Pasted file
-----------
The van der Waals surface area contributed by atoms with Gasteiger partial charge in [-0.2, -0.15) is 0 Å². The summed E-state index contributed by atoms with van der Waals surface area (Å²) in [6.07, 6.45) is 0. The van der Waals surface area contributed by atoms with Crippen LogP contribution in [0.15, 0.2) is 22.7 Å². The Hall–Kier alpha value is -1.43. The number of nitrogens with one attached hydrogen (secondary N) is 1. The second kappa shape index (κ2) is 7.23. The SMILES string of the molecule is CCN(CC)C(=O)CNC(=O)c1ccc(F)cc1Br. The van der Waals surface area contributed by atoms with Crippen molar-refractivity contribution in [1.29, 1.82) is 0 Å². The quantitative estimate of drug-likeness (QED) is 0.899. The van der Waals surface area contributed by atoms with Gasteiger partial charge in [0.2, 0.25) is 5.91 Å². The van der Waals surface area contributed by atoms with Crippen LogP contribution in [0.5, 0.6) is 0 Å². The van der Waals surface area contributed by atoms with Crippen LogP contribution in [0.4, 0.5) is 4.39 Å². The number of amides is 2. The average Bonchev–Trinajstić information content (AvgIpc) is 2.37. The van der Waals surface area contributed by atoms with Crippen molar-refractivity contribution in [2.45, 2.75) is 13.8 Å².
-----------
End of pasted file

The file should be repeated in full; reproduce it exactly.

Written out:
The van der Waals surface area contributed by atoms with Gasteiger partial charge in [-0.2, -0.15) is 0 Å². The summed E-state index contributed by atoms with van der Waals surface area (Å²) in [6.07, 6.45) is 0. The van der Waals surface area contributed by atoms with Crippen LogP contribution in [0.15, 0.2) is 22.7 Å². The Hall–Kier alpha value is -1.43. The number of nitrogens with one attached hydrogen (secondary N) is 1. The second kappa shape index (κ2) is 7.23. The SMILES string of the molecule is CCN(CC)C(=O)CNC(=O)c1ccc(F)cc1Br. The van der Waals surface area contributed by atoms with Crippen molar-refractivity contribution in [1.29, 1.82) is 0 Å². The quantitative estimate of drug-likeness (QED) is 0.899. The van der Waals surface area contributed by atoms with Gasteiger partial charge in [0.2, 0.25) is 5.91 Å². The van der Waals surface area contributed by atoms with Crippen LogP contribution in [0.5, 0.6) is 0 Å². The van der Waals surface area contributed by atoms with Crippen LogP contribution in [0.4, 0.5) is 4.39 Å². The number of amides is 2. The average Bonchev–Trinajstić information content (AvgIpc) is 2.37. The van der Waals surface area contributed by atoms with Crippen molar-refractivity contribution in [2.45, 2.75) is 13.8 Å².